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Harmonization of terminology in developmental toxicology: The quest for a more precise description and a harmonized classification of fetal observations

: Paumgartten, F.; Solecki, R.; Buschmann, J.; Clark, R.; Grote, K.; Rauch, M.; Chahoud, I.


Reproductive toxicology 27 (2009), No.1, pp.8-13
ISSN: 0890-6238
ISSN: 1873-1708
Journal Article
Fraunhofer ITEM ()
Harmonization; terminology; grey zone anomalies; malformation; variation; classification; developmental toxicology; reproductive toxicology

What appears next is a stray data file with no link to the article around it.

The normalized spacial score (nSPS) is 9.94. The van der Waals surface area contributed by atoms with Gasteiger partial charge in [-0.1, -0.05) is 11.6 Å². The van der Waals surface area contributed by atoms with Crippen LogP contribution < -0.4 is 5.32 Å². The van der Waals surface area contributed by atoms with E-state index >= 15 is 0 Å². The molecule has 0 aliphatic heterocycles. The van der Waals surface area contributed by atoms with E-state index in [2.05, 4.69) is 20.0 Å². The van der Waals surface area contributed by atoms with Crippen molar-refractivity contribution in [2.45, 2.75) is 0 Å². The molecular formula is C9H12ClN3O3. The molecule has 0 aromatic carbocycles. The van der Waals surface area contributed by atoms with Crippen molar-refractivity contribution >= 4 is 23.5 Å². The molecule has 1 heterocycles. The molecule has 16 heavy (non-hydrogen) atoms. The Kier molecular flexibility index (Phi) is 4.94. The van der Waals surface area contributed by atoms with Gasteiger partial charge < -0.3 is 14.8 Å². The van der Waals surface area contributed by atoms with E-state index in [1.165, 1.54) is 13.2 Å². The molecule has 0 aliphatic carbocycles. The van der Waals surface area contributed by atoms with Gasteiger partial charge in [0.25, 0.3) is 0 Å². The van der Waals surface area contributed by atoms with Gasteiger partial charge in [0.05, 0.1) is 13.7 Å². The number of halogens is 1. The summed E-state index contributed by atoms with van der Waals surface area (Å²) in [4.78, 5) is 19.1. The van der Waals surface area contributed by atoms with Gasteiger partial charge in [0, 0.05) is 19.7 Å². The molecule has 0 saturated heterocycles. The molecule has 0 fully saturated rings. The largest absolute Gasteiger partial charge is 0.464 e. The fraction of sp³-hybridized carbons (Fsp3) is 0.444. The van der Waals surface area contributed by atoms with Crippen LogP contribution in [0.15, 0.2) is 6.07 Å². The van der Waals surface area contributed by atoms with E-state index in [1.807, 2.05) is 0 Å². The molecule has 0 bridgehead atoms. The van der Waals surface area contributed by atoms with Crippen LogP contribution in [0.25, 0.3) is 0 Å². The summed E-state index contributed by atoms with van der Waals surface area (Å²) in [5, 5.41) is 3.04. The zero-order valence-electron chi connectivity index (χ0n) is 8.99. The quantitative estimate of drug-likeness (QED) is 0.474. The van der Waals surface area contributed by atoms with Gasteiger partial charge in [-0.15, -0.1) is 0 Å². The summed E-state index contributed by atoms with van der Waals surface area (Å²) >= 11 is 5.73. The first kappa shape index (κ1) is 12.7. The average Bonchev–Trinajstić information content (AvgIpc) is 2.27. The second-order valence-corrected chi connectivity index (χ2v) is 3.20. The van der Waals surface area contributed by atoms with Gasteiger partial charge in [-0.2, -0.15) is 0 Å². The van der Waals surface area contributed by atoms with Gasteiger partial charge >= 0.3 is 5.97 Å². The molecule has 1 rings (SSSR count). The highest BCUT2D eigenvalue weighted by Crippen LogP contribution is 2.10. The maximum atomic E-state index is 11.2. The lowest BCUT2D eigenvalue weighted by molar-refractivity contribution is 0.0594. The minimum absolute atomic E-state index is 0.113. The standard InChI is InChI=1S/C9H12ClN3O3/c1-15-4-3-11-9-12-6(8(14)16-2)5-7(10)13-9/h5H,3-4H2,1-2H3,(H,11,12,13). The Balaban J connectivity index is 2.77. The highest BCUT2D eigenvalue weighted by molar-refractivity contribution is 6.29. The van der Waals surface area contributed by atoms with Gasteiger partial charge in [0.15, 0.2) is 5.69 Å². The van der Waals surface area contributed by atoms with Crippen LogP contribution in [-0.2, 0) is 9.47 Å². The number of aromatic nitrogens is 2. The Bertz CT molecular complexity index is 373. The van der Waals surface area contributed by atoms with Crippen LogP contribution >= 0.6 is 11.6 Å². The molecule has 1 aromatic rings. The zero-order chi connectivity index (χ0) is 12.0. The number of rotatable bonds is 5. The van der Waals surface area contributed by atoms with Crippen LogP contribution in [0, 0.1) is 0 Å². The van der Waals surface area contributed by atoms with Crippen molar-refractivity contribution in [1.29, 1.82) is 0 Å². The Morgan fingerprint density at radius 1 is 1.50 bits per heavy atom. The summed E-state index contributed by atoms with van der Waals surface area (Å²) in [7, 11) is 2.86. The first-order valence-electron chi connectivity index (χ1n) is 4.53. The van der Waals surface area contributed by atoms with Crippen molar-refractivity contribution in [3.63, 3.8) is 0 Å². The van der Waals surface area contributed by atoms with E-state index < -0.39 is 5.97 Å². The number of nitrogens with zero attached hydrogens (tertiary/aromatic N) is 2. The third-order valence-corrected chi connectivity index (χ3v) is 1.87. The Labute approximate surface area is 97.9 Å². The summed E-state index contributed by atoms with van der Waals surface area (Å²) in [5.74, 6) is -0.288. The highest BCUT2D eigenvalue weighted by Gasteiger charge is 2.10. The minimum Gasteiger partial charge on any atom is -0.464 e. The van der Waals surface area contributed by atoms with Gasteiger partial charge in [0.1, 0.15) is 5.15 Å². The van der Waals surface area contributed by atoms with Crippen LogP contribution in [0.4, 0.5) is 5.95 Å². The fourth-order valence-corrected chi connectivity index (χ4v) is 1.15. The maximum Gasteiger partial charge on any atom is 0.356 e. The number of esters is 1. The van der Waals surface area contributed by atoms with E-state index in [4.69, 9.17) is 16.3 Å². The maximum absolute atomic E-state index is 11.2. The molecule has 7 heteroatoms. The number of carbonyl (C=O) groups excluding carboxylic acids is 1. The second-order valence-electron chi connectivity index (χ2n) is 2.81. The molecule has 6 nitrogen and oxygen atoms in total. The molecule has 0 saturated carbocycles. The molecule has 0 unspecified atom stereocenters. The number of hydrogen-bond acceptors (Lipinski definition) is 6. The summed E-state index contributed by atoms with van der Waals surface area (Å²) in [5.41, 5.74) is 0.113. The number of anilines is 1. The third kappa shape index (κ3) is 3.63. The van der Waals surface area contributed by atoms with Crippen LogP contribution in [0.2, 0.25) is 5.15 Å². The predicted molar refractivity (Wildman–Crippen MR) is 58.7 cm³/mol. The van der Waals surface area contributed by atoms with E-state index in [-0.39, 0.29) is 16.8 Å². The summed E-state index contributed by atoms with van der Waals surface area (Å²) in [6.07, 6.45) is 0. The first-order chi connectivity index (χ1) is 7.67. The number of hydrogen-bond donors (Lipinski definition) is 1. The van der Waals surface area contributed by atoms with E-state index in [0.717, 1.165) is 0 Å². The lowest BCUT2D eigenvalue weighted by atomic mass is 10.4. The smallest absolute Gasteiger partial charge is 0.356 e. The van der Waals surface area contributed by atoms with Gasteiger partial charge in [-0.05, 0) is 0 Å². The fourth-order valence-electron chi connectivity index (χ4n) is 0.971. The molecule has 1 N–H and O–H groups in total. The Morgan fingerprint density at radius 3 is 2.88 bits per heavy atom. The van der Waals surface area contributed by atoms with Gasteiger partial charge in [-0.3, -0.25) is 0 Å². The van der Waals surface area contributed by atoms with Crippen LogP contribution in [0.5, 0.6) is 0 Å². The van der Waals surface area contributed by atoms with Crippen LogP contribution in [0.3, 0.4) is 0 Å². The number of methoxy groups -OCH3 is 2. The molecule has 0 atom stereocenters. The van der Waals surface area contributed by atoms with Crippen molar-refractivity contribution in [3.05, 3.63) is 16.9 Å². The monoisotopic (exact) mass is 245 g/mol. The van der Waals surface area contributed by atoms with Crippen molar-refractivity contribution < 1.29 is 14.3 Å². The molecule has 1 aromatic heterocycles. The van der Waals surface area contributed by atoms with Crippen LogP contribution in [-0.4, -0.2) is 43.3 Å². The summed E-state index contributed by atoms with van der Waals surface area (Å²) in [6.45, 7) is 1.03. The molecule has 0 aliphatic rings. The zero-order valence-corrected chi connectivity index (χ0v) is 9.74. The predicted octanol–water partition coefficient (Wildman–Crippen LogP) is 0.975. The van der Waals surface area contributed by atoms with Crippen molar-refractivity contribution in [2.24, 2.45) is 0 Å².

Harmonization of terminology in developmental toxicology is a prerequisite to ensure a better risk assessment of chemicals. As part of an international effort of the International Programme on Chemical Safety (IPCS) to harmonize terminology in developmental toxicology, workshops have taken place in Berlin since 1995. This publication reports the main outcomes of the Fifth and Sixth Berlin Workshops held in 2005 and 2007, respectively. The objective of the Fifth workshop was to discuss a draft international proposal for updating the glossary of descriptive terms for fetal abnormalities put forward by Wise et al. [Wise LD, et al. Terminology of developmental abnormalities in common laboratory mammals (version 1). Teratology 1997;55:249-92]. The participants were asked to classify the new external, visceral and skeletal observations included within this new version 2 of Terminology of Developmental Abnormalities in common Laboratory Mammals according to the two-category scheme (malformation and variation) agreed at previous Berlin workshops. The discussions held during the Sixth Workshop were mainly focused on the causes of uncertainty and low agreement regarding classification of some fetal observations as malformations or variations. Lack of precision in,descriptive terms and insufficient knowledge of the postnatal consequences of fetal observations had been identified as major causes of uncertainty and lower agreement among evaluators regarding the classification of "grey zone anomalies", i.e. abnormalities that do not fit readily into one of the two categories (malformation or variation). Imprecise anatomical terms, observation terms that are too broad, lack of information on severity and the use of different terms for the same change or different severities of the same change, were found to be the main reasons that descriptive terms are often not sufficiently precise to allow accurate classification of findings. It was agreed that provision of additional information, including sub-location within the affected structure, more detailed description of the nature of the change, in conjunction with presentation of photographs wherever possible, and a grading for severity would make descriptive terms more precise, thereby reducing misclassifications. A better knowledge of the adversity and postnatal consequences of fetal observations was considered as the key issue for achieving a substantial reduction in the number of misclassifications and grey zone anomalies. The urgent need for additional research along this line as a prerequisite for a better risk assessment was emphasized by the participants.